The Fallen Angels had toured throughout the winter of ’73 to promote his solo debut album GP, gradually evolving from an under-rehearsed combo into a cohesive band. “The Last Roundup” documents the group’s second-to-last club date, delivering loose but authoritative versions of songs such as the wry protest number “My Uncle,” the sharply observed “Streets of Baltimore,” an exquisitely rendered “Love Hurts” and classics like “California Cottonfields” and “Jambalaya.”

Prinz is hardly alone in his love of Parsons’ music. An Amoeba Music Kickstarter campaign aiming to raise $50,000 has attracted more than double that figure, and runs until Jan. 16. Working with Parsons’ daughter, Polly Parsons, the store is looking for support to fund remastering, rights payments, cover art, album printing, and distribution with the goal of releasing the music on double LP and CD on Record Store Day Black Friday in November. There are a number of delectable offerings for vinyl fans, including three 10-inch records with Harris’s previously unreleased demo album and two records of home recordings by Parsons (from 1969 and 1972). 

  • An Album cover
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“Emmylou was so moved by it that she’s allowing us to feature her previous unheard first album demos as a Kickstarter reward to shine more light on this performance,” Prinz said. “Those three 10-inchers, this is the only time they’ll ever be available. One of them includes a version of ‘Two Hearts,’ which has also been labeled ‘Hot Burrito #3,’ a legendary lost Gram song. He played it live a few times, and everybody has always wondered whatever happened to that song.”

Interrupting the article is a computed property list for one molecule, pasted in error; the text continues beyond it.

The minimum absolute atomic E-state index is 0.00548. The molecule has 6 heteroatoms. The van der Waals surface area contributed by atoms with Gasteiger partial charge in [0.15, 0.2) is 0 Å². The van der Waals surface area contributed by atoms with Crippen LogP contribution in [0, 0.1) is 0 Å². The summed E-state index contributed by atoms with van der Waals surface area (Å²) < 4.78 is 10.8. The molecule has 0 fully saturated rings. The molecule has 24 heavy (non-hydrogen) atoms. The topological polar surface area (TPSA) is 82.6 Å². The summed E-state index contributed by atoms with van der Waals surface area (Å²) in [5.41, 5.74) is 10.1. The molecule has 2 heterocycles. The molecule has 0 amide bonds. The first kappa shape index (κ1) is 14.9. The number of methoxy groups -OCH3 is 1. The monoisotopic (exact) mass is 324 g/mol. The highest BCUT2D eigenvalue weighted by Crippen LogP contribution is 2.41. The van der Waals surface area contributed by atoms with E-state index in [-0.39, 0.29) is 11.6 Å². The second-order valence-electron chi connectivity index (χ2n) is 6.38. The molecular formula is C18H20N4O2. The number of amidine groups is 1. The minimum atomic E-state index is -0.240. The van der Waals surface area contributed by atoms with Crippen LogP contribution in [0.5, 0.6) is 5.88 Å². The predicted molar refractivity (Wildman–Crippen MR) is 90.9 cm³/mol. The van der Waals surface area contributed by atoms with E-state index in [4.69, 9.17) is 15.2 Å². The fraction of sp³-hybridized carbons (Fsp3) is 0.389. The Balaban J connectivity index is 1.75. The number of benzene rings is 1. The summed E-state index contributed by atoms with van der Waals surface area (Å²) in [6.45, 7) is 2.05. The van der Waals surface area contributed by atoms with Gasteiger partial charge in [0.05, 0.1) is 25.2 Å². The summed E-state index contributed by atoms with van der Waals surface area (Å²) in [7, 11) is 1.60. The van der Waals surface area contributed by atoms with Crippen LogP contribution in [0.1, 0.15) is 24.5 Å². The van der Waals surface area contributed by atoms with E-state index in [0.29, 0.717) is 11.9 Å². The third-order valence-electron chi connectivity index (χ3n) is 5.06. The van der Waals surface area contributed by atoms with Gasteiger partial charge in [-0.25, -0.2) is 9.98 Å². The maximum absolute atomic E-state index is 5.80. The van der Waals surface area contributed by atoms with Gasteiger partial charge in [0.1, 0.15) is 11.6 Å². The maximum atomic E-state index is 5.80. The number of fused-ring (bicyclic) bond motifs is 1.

So, where did the tapes come from? Steel player Joe Goldmark, one of the owners of Amoeba San Francisco, is longtime buddies with Neil Flanz, who was the steel player in Fallen Angels. Goldmark held onto the music for decades “as he felt it truly captured the band and was the best show of the tour,” said Prinz, who first heard it back in 2007, when he was in the midst of an earlier Parsons project, the two-disc Flying Burrito Brothers set “Live at the Avalon Ballroom 1969.”

Wrestling those tapes from Grateful Dead sound engineer and legendary LSD chemist Owsley “Bear” Stanley proved to be a herculean task (though treasures from Stanley’s archives have been flowing in recent years). By the time Prinz shepherded the Avalon Ballroom set into record stores, he had moved on to other projects, and all the other Parsons materials he’d collected went on the backburner. It wasn’t until 2020, when Amoeba’s flagship Hollywood store was in the midst of moving to a new location, that the Bijou Theatre tape resurfaced.